Google Describes A New Process For Creating 3D Models From 2D Images


As the internet has evolved, and connectivity with it, visuals have increasingly become the key element that stands out and grabs users’ attention in ever-busy social feeds.

It started with static images, then moved to GIFs, and now video is the most engaging type of content. But in essence, you really need attractive and interesting visuals to stop people halfway through, which for the most part is far more effective than trying to catch them with a title or a witty line.

That’s why it’s interesting – today Google introduced its latest 3D image creation process called ‘LOLNeRF’ (yes, really), which is capable of Accurately estimate 3D structure from single 2D images.

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As you can see in these examples, the LOLNeRF can take your usual 2D image and turn it into a 3D display.

What Facebook has also offered a version of for some time, but the new LOLNeRF process is a much more advanced model, allowing for more depth and interactivity, without the need to understand and capture full 3D models.

As explained by Google (in English only:

In “LOLNeRF: Learn from One Look”, we propose a framework that learns to model 3D structure and appearance from collections of single view Pictures. LOLNeRF learns the typical 3D structure of a class of objects, such as cars, human faces or cats, but only from unique views of a single object, never the same object twice.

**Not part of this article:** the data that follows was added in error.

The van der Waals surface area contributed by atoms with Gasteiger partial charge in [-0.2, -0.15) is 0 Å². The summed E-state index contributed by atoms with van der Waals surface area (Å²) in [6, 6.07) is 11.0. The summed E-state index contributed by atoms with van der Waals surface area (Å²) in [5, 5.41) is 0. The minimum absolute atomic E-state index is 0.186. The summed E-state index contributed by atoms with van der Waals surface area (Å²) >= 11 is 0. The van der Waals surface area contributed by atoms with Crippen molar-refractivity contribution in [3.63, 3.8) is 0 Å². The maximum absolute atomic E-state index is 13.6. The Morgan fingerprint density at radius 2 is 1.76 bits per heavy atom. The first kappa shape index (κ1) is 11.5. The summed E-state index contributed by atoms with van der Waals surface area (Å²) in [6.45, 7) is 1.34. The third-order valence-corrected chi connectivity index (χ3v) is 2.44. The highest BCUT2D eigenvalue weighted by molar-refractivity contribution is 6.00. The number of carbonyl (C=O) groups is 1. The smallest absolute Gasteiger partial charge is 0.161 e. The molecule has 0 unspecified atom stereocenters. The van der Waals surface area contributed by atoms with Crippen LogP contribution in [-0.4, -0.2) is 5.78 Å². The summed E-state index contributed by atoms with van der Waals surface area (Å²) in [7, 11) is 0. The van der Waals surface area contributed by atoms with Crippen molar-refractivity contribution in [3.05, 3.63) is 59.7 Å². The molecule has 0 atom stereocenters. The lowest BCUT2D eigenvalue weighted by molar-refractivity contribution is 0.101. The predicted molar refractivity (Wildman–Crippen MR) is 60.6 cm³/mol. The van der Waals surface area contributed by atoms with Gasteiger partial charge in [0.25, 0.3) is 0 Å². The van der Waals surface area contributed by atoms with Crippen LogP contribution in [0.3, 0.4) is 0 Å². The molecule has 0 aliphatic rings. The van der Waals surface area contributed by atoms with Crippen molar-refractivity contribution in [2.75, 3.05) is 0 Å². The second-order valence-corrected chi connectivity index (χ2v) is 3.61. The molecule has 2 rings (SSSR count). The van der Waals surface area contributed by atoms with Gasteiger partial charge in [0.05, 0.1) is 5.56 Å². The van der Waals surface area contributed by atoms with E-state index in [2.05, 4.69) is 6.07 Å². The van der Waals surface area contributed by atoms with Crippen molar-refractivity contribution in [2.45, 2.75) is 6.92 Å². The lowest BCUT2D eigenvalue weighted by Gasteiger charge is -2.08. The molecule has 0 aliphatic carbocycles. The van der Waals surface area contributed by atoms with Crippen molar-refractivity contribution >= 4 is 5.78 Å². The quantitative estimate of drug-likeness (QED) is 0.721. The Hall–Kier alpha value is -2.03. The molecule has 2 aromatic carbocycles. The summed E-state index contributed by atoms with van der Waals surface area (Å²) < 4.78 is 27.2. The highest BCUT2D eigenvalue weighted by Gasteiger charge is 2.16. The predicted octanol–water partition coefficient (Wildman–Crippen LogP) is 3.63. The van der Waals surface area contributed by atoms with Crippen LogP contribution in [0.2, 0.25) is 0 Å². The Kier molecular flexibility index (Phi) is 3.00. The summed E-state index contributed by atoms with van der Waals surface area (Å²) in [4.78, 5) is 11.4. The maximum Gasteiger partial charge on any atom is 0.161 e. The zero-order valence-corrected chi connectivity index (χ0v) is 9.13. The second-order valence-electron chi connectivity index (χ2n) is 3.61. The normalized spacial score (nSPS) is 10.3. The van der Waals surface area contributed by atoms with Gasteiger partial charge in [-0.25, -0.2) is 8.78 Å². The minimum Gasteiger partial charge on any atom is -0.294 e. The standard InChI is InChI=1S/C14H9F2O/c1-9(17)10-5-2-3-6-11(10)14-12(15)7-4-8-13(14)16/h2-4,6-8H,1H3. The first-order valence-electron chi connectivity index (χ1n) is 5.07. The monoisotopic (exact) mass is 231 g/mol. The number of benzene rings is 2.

The process is able to simulate color and density for every point in 3D space, using visual “cues” in the image, based on machine learning – essentially replicating what the system knows from similar pictures.

“Each of these 2D predictions corresponds to a semantically consistent point on the object (for example, the tip of the nose or the corners of the eyes). We can then derive a set of canonical 3D locations for the semantic points, along with estimates of the camera poses for each frame, so that the projection of the canonical points in the images is as consistent as possible with the 2D landmarks.

From there, the process is able to render more accurate multi-dimensional visuals from a single, static source, which could have a range of applications, from AR art to creating extended objects in VR, and future metaverse space.

Indeed, if this process is able to accurately create 3D representations of a wide range of 2D images, it could dramatically speed up the development of 3D objects to help build metaverse worlds. The concept of the metaverse is that it will be able to facilitate virtually any real-life interaction and experience, but to do so it needs 3D models of real-world objects, across the spectrum, as source material for feed this new creative approach.

What if you could just feed a catalog of web images into a system and then have it spit out 3D equivalents, for use in ads, promotions, interactive experiences, and more?

There are a range of ways this could be used, and it will be interesting to see if Google is able to translate the LOLNerf process into more convenient and accessible usage options for its own AR and VR ambitions.



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